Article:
A brief history of community engagement at Amherst
- 1986 - Amherst College students, seeing the value of coalition-building between student organizations committed to community action, create the Community Outreach Program.
- 1988 - With the aid of several Amherst alumni committed to community service, the students involved in the Community Outreach Program approach the College with a proposal to create an Outreach coordinator position. This staff person would develop the program's resources, serve as an advisor to students, and be a liaison to the community.
Expansion of the Program
- 1989 - The President's Office funds a half-time Community Outreach Coordinator, Nancy Ratner. Activities of the office included a campus newsletter, faculty-run panels and seminars, an orientation weekend program in Hartford. There were approximately 14 different regular ongoing activities, including weekly tutoring in Holyoke, the Cambodian Tutors Program, a soup kitchen in Holyoke, and Habitat for Humanity. There was a January internship program organized by a group of alumni in DC and some current students. There were also one-time only events, like Survival Sunday. After Nancy left the position in 1989, Rani Arbo took over as the half time coordinator.
- 1990 - Community Outreach Program begins its annual Outreach First-Year Orientation Trip by taking 30 students to Hartford for three days of community work and learning.
- 1991 - The new full time Community Outreach Coordinator, Mary Bombardier, and students involved in Community Outreach collaborate to develop a series of new resources and programs for the Amherst College campus. Some of the fruits of this labor include the formulation of a Community Outreach mission statement, the emergence of a monthly Outreach newsletter, and the institution of SAP's (Saturday Afternoon Projects) to increase campus involvement in community service.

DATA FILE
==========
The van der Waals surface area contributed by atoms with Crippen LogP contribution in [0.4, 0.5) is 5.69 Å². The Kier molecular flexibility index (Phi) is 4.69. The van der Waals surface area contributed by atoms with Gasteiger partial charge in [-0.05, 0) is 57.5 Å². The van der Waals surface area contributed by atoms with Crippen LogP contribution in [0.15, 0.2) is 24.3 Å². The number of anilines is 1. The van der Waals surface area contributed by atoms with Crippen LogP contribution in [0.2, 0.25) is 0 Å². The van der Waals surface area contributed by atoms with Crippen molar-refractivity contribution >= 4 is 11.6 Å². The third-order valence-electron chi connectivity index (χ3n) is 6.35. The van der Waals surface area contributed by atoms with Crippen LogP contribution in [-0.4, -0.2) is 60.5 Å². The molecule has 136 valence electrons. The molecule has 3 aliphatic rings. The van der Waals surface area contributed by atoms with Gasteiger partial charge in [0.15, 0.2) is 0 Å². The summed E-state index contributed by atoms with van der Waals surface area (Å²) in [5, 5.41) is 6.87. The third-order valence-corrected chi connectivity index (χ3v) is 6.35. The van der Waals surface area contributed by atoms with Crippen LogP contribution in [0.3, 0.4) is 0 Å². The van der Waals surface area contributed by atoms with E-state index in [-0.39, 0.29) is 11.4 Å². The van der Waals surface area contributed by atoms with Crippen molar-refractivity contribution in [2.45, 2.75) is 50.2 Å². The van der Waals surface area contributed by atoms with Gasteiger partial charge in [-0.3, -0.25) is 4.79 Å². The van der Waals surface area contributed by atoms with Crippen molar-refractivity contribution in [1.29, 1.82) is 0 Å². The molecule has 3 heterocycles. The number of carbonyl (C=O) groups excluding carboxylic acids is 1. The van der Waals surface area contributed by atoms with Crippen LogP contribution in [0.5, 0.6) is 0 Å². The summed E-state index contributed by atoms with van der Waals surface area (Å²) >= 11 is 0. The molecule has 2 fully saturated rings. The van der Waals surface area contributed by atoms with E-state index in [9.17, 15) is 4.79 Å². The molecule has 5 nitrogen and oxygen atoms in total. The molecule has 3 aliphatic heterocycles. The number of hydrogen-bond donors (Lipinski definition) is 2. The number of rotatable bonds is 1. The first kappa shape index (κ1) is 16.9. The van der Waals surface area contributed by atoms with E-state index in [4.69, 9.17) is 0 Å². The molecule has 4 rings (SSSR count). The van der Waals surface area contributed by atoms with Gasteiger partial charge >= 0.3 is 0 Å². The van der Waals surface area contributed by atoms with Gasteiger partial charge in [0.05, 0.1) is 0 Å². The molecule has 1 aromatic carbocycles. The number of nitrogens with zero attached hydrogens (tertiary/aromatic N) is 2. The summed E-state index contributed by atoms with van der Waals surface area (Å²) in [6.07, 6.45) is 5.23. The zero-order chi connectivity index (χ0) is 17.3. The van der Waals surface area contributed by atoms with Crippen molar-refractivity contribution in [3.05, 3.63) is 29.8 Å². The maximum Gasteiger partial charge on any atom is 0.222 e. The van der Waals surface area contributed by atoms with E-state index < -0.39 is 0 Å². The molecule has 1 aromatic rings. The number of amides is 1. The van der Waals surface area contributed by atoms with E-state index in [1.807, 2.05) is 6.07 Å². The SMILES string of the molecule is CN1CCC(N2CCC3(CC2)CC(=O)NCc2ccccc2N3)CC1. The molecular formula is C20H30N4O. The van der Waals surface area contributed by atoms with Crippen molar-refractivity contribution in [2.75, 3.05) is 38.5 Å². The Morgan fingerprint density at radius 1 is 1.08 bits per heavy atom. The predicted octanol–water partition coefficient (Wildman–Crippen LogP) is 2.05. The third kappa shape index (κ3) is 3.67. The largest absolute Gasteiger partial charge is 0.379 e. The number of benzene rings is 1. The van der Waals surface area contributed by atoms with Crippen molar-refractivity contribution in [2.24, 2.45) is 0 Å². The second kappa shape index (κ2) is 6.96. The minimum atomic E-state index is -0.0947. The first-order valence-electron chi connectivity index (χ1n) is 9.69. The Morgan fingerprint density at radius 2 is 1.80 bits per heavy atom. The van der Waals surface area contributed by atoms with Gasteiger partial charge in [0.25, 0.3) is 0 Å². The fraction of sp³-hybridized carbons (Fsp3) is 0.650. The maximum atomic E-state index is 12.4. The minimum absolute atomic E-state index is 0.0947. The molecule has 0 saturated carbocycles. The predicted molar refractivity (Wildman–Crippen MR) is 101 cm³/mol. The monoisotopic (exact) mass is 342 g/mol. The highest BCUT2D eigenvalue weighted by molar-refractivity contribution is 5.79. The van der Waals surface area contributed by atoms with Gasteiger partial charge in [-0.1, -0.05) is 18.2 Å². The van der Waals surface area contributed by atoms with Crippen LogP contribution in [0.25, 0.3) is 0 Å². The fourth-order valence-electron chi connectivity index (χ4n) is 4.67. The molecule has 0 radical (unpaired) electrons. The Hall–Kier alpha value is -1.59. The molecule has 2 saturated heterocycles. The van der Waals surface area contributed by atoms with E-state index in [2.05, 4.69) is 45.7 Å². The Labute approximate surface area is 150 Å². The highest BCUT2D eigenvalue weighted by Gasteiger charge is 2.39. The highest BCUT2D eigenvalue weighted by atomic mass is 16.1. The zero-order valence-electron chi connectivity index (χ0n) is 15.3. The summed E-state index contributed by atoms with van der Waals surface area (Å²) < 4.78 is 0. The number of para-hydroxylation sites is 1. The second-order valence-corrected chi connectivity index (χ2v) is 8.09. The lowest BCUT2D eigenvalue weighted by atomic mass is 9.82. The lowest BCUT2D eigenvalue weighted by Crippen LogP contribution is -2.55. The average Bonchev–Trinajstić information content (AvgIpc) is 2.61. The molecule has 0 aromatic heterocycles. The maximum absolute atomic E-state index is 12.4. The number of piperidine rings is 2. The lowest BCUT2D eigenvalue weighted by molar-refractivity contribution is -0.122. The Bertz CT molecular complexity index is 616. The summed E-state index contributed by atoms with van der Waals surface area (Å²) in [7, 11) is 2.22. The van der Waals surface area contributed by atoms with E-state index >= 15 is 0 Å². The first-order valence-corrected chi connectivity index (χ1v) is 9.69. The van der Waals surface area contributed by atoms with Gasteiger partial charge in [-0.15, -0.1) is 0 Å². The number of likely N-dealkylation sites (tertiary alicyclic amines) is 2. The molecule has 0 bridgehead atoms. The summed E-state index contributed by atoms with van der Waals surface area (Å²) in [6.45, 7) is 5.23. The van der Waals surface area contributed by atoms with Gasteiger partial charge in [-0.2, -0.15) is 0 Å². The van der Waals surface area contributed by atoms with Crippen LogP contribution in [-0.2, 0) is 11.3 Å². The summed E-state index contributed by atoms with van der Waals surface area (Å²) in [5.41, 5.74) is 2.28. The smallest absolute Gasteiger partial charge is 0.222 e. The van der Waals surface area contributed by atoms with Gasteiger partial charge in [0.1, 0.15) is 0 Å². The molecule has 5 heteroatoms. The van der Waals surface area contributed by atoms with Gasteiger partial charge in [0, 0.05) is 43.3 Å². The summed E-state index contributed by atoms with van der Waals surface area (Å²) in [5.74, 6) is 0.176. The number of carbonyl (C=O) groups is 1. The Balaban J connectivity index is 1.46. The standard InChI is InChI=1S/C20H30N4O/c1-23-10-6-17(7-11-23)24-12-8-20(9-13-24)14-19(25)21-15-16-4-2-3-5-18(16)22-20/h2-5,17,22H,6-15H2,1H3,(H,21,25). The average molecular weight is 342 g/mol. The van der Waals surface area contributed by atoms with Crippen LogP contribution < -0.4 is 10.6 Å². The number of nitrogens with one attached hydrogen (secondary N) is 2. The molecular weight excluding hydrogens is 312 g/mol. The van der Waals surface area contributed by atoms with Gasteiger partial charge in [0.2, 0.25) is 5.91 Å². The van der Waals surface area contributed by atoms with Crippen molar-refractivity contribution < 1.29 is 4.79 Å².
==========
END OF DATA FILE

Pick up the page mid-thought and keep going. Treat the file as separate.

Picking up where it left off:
- 1992 - Amherst Alumni Association of Washington, DC and Community Outreach collaborate to send first group of DC Public Service Winternship interns for an Interterm at DC non-profits.
- 1994 -- Students create the Outreach Board, a body of student representatives created to lobby the administration for expansion of the Community Outreach Program.
- 1995 - The College expands the Community Outreach Coordinator position to full-time and gives the new coordinator an administrative budget for use in expanding the resources and improving the quality and scope of programming coming from the Community Outreach office.
- 1997 - El Arco Iris Tutoring Program solidifies as a sustainable community partnership of the Community Outreach Program.
- 1998 - Facing ever-expanding student participation in the Community Outreach Program, and realizing the need for increased cooperation between student groups and further support from the College, students re-establish the Outreach Board as a less formal committee called the Outreach Council. Through the Outreach Council, students involved in community service and social justice action collaborate on projects, coordinate efforts, discuss solutions to common challenges, and gauge needs with the intent of lobbying the College for adequate resources. All of this is overseen by the new Community Outreach Coordinator, Jennifer Cannon.